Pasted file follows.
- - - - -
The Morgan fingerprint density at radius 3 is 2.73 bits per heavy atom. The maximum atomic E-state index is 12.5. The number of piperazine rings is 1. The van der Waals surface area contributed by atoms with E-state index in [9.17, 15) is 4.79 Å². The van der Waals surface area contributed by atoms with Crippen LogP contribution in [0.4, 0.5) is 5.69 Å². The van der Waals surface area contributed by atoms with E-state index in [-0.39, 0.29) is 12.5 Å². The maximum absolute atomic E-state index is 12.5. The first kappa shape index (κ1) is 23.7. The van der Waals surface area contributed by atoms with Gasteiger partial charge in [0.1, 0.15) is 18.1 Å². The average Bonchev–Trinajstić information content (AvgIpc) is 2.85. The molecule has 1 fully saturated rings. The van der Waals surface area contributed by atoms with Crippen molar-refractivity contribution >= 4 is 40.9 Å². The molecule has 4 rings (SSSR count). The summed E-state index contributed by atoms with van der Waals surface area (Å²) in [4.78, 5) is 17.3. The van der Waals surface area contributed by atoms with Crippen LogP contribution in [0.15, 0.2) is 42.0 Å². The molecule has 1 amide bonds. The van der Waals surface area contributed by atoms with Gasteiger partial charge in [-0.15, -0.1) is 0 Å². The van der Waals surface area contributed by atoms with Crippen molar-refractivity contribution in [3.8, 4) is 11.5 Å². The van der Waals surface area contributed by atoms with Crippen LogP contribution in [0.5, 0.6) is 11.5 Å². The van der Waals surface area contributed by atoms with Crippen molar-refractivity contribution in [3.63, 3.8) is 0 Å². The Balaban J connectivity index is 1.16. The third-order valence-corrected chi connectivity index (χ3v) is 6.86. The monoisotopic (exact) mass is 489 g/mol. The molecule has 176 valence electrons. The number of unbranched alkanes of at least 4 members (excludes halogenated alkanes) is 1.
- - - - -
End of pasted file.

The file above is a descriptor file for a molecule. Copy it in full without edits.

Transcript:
The Morgan fingerprint density at radius 3 is 2.73 bits per heavy atom. The maximum atomic E-state index is 12.5. The number of piperazine rings is 1. The van der Waals surface area contributed by atoms with E-state index in [9.17, 15) is 4.79 Å². The van der Waals surface area contributed by atoms with Crippen LogP contribution in [0.4, 0.5) is 5.69 Å². The van der Waals surface area contributed by atoms with E-state index in [-0.39, 0.29) is 12.5 Å². The maximum absolute atomic E-state index is 12.5. The first kappa shape index (κ1) is 23.7. The van der Waals surface area contributed by atoms with Gasteiger partial charge in [0.1, 0.15) is 18.1 Å². The average Bonchev–Trinajstić information content (AvgIpc) is 2.85. The molecule has 1 fully saturated rings. The van der Waals surface area contributed by atoms with Crippen molar-refractivity contribution >= 4 is 40.9 Å². The molecule has 4 rings (SSSR count). The summed E-state index contributed by atoms with van der Waals surface area (Å²) in [4.78, 5) is 17.3. The van der Waals surface area contributed by atoms with Crippen LogP contribution in [0.15, 0.2) is 42.0 Å². The molecule has 1 amide bonds. The van der Waals surface area contributed by atoms with Gasteiger partial charge in [-0.15, -0.1) is 0 Å². The van der Waals surface area contributed by atoms with Crippen molar-refractivity contribution in [3.8, 4) is 11.5 Å². The van der Waals surface area contributed by atoms with Crippen LogP contribution in [0.5, 0.6) is 11.5 Å². The van der Waals surface area contributed by atoms with Crippen molar-refractivity contribution in [3.63, 3.8) is 0 Å². The Balaban J connectivity index is 1.16. The third-order valence-corrected chi connectivity index (χ3v) is 6.86. The monoisotopic (exact) mass is 489 g/mol. The molecule has 176 valence electrons. The number of unbranched alkanes of at least 4 members (excludes halogenated alkanes) is 1.